“It is clear that a substantially unilateral attack on Iraq does not meet these standards,” Carter wrote in the Sunday New York Times.
And the Rev. Mark S. Hanson, presiding bishop of the 5.1 million-member Evangelical Lutheran Church in America, said he was “very disappointed” by President Bush’s refusal to meet with a group of mainline Protestant and Orthodox Church leaders to hear their concerns.
“If the president severs himself from moral leaders in the society and hears and heeds only the voices that are advising him in terms of what is strategically the right military response, then I think we have essentially had our president turn his back on moral leaders,” Hanson said.
At the same time, a group of religious leaders who have generally supported the Bush policy issued a statement urging Americans to pray and fast for peace during Lent while noting they believed a war would be morally justified.
“Christians, as the people of God who follow the Prince of Peace, should be doing everything in our power to bring peace into the world,” the statement said.
The statement was released by Chuck Colson of Prison Fellowship and was signed by Franklin Graham of Samaritan’s Purse; religious broadcasters Jerry Falwell and Pat Robertson; Leith Anderson, president of the National Association of Evangelicals; Richard Land of the Southern Baptist Convention’s Ethics and Religious Liberty Commission; D. James Kennedy of Coral Ridge Ministries; the Rev. Richard John Neuhaus, president of the Institute for Religion and Public Life; Sandy Rios, president of Concerned Women for America; and Joseph Stowell, president of the Moody Bible Institute.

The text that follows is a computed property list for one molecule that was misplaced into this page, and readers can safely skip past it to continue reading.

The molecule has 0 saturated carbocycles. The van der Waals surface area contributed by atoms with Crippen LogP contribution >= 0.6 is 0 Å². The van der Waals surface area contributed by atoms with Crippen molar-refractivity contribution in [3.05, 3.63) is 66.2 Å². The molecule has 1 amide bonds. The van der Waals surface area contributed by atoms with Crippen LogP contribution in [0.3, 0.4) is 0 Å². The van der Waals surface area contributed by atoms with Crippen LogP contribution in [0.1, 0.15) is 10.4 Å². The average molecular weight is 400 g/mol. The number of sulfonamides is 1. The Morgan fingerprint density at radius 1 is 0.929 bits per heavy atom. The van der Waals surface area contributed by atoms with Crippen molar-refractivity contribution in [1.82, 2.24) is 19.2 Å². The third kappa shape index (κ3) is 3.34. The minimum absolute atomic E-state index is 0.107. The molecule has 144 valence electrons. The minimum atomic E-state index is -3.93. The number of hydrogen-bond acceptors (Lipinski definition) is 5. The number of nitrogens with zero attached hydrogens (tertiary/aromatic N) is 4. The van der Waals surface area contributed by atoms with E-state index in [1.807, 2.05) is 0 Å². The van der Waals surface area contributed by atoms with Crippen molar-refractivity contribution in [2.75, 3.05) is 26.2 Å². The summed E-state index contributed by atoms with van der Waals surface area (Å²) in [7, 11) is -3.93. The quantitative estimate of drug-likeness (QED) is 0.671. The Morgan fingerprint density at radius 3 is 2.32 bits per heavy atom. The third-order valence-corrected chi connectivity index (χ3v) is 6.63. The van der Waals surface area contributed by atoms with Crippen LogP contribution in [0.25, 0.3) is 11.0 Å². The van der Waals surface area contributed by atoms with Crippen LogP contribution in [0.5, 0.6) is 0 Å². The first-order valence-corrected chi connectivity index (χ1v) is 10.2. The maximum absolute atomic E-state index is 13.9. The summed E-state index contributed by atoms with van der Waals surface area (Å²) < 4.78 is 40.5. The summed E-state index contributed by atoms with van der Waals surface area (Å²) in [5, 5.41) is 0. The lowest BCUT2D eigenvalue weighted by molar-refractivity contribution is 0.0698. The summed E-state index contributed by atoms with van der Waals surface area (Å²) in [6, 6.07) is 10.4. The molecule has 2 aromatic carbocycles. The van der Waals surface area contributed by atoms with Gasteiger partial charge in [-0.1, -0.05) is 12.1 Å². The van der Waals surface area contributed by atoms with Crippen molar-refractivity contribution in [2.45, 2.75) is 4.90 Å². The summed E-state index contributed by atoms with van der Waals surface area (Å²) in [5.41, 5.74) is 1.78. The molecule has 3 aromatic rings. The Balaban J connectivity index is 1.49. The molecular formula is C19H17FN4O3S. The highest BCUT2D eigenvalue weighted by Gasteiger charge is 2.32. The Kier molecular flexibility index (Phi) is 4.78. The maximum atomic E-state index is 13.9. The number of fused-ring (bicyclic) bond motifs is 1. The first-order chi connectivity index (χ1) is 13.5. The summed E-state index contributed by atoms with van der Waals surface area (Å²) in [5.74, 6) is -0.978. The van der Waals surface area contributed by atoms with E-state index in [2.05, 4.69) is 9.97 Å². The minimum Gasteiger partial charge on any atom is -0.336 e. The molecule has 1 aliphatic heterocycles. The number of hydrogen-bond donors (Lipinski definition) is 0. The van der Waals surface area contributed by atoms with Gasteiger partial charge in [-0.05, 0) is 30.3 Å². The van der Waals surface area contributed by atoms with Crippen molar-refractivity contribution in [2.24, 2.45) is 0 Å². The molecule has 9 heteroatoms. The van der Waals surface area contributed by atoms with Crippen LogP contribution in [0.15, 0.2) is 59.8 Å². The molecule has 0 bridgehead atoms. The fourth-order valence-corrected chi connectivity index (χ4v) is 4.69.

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In Scotland and Ireland, meanwhile, church leaders also stepped up their opposition to the war.
In Scotland, the head of the (Presbyterian) Church of Scotland’s influential Church and Nations Committee has asked for assurances from Scotland’s 72 members of Parliament that they will not support any military action against Iraq that does not have the backing of the U.N. Security Council.
“The backing of a specific (second) United Nations mandate is the minimum requirement for an attack,” the Rev. Alan D. McDonald said in his letter. He said while issues such as proportionality and caring for victims were very important, “first and foremost the United Nations must provide the legal authority.”
In Ireland, Anglican Archbishops Robin Eames of Armagh and John Neill of Dublin issued a joint statement calling on the U.N. Security Council to uphold the principles of the U.N. Charter in resolving the Iraq crisis.
“While we acknowledge the iniquities of the regime in Iraq and the complexities of the current situation, we hold the view that war in Iraq will deepen a humanitarian crisis of grave magnitude, with untold human suffering and loss of life, especially for the children of Iraq,” they said.
They called on the Security Council to uphold charter provisions that “strictly limit the legitimate use of military force and to refrain from lowering the thresholds for using violent means to solve international conflicts.”
“We appeal to the political leaders of the United States and the United Kingdom to refrain from military action against Iraq without the clear mandate of the United Nations Security Council,” they said.
(Robert Nowell in London contributed to this report).